TEL AVIV, Israel - More than 2,000 Israelis took to the streets of Tel Aviv on Sunday, demonstrating against Prime Minister Benjamin Netanyahu's attempts to form an “emergency” government with his chief rival and accusing him of using the coronavirus crisis to escape prosecution on corruption charges.

Demonstrators wore face masks and largely kept their distance from one another, in line with social-distancing rules, as speakers criticized Netanyahu's possible partnership with rival Benny Gantz. Some held black flags, which have become the symbol of their campaign in recent weeks.

Gantz, who during three bitter election campaigns over the past year vowed never to sit in a government with Netanyahu due to his legal problems, announced last month that he had accepted the prime minister's suggestion to form an “emergency” government to deal with the coronavirus crisis. The announcement infuriated many of Gantz's supporters and caused his Blue and White party to fracture.

“You don't fight corruption from within. If you're inside, you're part of it,” said Yair Lapid, Gantz's former political partner, who withdrew from the Blue and White alliance last month.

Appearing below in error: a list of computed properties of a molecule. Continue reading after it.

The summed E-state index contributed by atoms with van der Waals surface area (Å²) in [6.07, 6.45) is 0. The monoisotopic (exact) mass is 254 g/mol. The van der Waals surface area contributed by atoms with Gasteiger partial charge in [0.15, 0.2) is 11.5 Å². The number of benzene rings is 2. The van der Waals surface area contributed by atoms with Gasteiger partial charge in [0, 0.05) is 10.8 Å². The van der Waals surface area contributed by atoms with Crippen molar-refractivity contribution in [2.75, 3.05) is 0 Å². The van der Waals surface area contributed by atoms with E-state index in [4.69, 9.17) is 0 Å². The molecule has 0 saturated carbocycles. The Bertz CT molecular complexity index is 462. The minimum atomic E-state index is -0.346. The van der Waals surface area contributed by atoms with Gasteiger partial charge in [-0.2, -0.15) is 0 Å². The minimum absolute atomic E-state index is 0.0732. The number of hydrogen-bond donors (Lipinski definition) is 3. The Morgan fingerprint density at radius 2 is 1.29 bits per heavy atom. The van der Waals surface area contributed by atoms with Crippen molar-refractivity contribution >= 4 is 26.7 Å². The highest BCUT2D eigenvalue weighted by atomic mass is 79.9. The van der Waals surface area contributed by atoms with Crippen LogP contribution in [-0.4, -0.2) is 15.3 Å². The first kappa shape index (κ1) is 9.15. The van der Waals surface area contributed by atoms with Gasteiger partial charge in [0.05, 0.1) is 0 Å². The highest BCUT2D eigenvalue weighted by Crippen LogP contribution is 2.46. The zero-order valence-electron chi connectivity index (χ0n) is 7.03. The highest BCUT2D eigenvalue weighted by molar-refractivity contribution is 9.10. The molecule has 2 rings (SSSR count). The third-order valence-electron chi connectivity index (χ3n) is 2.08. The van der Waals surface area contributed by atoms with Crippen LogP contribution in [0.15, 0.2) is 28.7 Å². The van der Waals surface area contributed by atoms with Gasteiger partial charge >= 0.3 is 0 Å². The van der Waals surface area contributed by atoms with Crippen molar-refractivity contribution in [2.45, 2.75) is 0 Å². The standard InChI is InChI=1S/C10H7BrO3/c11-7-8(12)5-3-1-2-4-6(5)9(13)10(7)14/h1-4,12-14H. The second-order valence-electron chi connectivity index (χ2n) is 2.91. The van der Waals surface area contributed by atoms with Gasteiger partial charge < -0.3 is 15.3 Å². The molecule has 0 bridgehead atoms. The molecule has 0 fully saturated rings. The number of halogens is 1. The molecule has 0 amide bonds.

Netanyahu has been charged with fraud, breach of justice and accepting bribes. He denies the charges and says he is the victim of a hostile media and aggressive police and prosecutors.

Protesters on Sunday accused Netanyahu of exploiting the crisis to evade his looming trial and cement his lengthy rule.

Citing the pandemic, Netanyahu's hand-picked justice minister delayed the prime minister's trial just two days before it was to begin until late May.

Since then, Netanyahu's coalition talks with Gantz have reportedly stalled due to demands by the prime minister to gain more control over judicial appointments and assurances that he can remain in office even if he gives up the prime minister's job in a proposed power-sharing arrangement with Gantz. Under Israeli law, public officials, with the exception of the prime minister, must resign if charged with a crime.

Demonstrators repeatedly chanted “democracy” and accused the prime minister of endangering the country's democratic institutions. “Corona equals virus in the service of a dictator,” said one sign.